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A Brand New Novel
I am posting an excerpt here from my new novel, releasing June 13th. This is the origin-story of the most beloved character in my entire 24-story Wings in the Night series; Vampire romances that started before there was such a thing, and the first to use “twilight” in their titles, by the way. Not that it bothers me.
Since this tale is set long before any of the others in the series, chronologically, it’s the perfect place to begin.
Young Rhiannon in the Temple of Isis
I, Rhianikki, firstborn of Pharaoh, stood in a straight line with the other five-year-old girls, and not even at the front of the line. We all wore the same white linen dresses with straps over both shoulders. We wore no silk aprons, no golden girdles, no precious stones. Our sandals were woven papyrus with long, pointed toes that curled up and back around—every pair, just the same.
I hated it!
We’d been told to line up here, in the temple garden, which was rife with fruit trees, fragrant herbs, and flowers of all sorts. There were twisting stone paths all through it, with wider stone floors for gathering. It was open to the summer sky above but surrounded on all three sides by the gleaming Temple of Isis. Its fourth side was made of bushes and shrubs with an opening in the center for passing in and out, and beyond lay the desert. The temple’s walls were made of white stone blocks bigger than I, and they blazed like the sun when the rays of Ra hit it just before sunset.
In one end of the garden, there was a fountain with a pool at its base. A golden statue of Isis stood on a raised stone dais as tall as a person. Her wings were spread wide, and arced forward, as if she were offering a hug. Her face, arms, and flowing skirt were carved of smooth black onyx. Her glorious wings, skirt, arm bands and headpiece were made of pure gold. Water flowed upward, as if by magic, bubbling out around her feet before tumbling down the head-high dais into the circular pool below.
A beautiful, dark-skinned woman with long black hair that hung in a thousand braids, stood before us. She wore white linen, too, but the front of her dress was pleated. Over one shoulder, she wore the red sash of the temple, and around her waist, the girdle of her station, a black cord shot through with threads of silver and gold.
“I am Priestess Elana,” she said, and she walked slowly in front of us, pausing to examine each of our faces for long moments. When she came to me, I gazed right back into her eyes and did not blink. She did, though, and then she moved on.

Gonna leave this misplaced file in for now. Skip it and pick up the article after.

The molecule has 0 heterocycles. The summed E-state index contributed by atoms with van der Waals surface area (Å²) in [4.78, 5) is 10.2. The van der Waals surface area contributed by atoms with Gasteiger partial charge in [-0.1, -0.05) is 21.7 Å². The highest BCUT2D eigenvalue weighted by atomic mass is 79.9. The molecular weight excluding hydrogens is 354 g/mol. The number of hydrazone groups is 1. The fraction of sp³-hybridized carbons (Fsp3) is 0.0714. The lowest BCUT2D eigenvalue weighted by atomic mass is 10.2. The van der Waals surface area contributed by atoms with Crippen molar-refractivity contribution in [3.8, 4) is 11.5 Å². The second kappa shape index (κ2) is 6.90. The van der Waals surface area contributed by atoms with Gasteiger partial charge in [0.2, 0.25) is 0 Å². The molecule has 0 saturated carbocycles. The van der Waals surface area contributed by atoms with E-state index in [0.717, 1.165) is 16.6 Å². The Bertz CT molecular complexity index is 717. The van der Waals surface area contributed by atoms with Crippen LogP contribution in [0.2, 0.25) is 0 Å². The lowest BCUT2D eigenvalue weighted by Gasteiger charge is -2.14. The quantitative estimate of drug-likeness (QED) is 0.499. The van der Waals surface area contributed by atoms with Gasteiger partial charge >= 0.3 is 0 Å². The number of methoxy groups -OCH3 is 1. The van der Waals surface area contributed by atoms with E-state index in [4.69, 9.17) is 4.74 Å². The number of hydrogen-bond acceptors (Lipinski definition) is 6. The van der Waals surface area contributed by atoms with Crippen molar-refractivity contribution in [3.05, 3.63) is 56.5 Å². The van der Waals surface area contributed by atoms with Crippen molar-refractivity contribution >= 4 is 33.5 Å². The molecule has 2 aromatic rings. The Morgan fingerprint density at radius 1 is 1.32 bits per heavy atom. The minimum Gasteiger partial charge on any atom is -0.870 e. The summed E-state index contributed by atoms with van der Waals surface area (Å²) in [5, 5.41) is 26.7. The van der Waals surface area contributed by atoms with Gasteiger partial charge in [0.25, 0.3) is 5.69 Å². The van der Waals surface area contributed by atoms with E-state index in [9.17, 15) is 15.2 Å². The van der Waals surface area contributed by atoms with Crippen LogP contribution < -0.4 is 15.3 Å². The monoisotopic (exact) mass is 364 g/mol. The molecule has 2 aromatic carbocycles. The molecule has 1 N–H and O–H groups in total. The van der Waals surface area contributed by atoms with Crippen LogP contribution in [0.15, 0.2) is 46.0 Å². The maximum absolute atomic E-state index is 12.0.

“You have been given by your families in service to Isis, and to this, her temple. How you serve here reflects upon your family’s honor.”
My family. I seethed at the word. I was firstborn to Pharaoh, but my mother had died giving birth to me. My father had taken a new queen who had born him twin sons.
At first, I had adored the infants, despite their incessant squalling. But soon, my father had sent me away from the palace to serve in the temple. He said I could no longer be heir to the throne. His heirs would be the new queen’s sons, in order of their birth.
A breeze stirred the air and I heard the ringing of chimes. The beautiful priestess went on as if she’d sensed the fury inside me. Or more likely, she’d seen it in my eyes.
“You must not be angry with your families for sending you here,” she said, and her words caught my attention despite my rage. “Gifts to the goddess must be the finest and the best we have to offer. The first fruits. Anything less would offend the goddess and invite her wrath.”
I tilted my head and listened more closely.
“Only the best, the most gifted girls and boys are sent to serve the gods. You are special, every one of you.”
Some more than others, I thought, looking at the girls around me. None of them had divine blood. I was born of Pharaoh, a god himself, although a cruel and shortsighted one. I would be ten times the leader those mewling runts could ever be.
“Here you will learn of the gods, their stories and their history. You’ll learn how to properly serve them, and you will learn the secrets of magic.”
My head swiveled toward her and I blurted, “Magic?” Then I clapped a hand over my mouth. My father would have slapped me for interrupting, had he been the one speaking.
But Priestess Elana smiled at me. “Yes. Magic.”